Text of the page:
MCCANDLESS, Pa. — It’s just a small piece of plastic or metal. Most people can’t even tell it’s attached to the gun from afar until the shooting starts.
“This is becoming a disturbing trend,” said DA Stephen Zappala.
Channel 11 was able to see firsthand the difference by shooting an unmodified Glock with county police firearm instructors. The number of shots fired at the same time was just a fraction.
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Since September, police across Allegheny County have pulled seven cases where Glock switches were used. One of those was the Kennywood shooting in September and the other was when Aaron Swan Jr was in a shootout with police in Homewood after shooting and killing Brackenridge Police Chief Justin McIntire.
Now, these gun cases are being pushed up from the District Attorney’s Office to the US Attorney to crack down on this type of weaponry.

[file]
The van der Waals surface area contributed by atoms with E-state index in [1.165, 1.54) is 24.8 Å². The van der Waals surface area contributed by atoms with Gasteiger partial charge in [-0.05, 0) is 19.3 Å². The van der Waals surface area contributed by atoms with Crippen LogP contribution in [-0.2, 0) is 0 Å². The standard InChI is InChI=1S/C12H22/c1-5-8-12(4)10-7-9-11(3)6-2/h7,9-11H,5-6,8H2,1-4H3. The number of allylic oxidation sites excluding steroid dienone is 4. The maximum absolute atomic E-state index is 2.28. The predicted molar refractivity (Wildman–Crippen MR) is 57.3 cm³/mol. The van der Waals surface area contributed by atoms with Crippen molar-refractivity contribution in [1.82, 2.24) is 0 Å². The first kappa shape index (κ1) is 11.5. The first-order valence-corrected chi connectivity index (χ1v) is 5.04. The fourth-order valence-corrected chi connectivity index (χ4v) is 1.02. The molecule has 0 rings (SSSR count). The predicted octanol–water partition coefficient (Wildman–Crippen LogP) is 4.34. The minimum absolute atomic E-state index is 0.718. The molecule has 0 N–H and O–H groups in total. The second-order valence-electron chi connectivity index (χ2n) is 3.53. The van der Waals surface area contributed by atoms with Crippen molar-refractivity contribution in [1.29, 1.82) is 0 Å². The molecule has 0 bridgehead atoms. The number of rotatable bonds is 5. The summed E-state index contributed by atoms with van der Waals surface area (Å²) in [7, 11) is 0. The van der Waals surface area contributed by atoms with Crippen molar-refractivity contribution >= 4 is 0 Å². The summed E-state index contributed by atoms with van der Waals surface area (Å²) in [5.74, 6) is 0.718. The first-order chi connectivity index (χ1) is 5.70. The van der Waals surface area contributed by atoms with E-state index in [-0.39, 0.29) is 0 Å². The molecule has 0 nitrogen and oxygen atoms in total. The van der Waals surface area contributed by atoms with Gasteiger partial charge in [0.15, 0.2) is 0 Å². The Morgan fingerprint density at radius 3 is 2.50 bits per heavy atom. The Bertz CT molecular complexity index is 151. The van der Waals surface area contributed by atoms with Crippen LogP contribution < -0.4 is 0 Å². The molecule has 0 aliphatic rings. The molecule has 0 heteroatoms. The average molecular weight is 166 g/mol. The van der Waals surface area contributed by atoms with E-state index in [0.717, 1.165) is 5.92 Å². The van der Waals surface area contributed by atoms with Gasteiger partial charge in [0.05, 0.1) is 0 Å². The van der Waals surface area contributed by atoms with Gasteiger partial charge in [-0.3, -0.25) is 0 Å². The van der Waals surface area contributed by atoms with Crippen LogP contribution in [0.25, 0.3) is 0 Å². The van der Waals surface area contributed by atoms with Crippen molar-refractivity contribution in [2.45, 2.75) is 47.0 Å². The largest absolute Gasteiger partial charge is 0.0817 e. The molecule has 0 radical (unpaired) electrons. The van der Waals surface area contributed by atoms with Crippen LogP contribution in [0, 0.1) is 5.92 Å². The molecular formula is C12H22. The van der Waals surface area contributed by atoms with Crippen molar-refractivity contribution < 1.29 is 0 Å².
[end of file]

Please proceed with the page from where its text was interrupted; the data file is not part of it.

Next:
“All over this country there is direction from Washington DC to the US Attorney’s Offices that this is a priority we need to stop this before it becomes a problem,” Zappala said.
It may not look like much, but these tiny pieces of plastic or metal are what is attached to the guns to make them automatic.
Now you will be facing a hard time just having the Glock diversion even if it’s not attached to the gun.
“Simple possession of those items on that table can get you up to ten years. Depending on your background or criminal history it can get you 30 years if you are two or three times a felon you are looking at life,” Zappala said.
On top of those charges, the DA said they are looking at charges of conspiracy and believe these modification items are being moved in a certain market.
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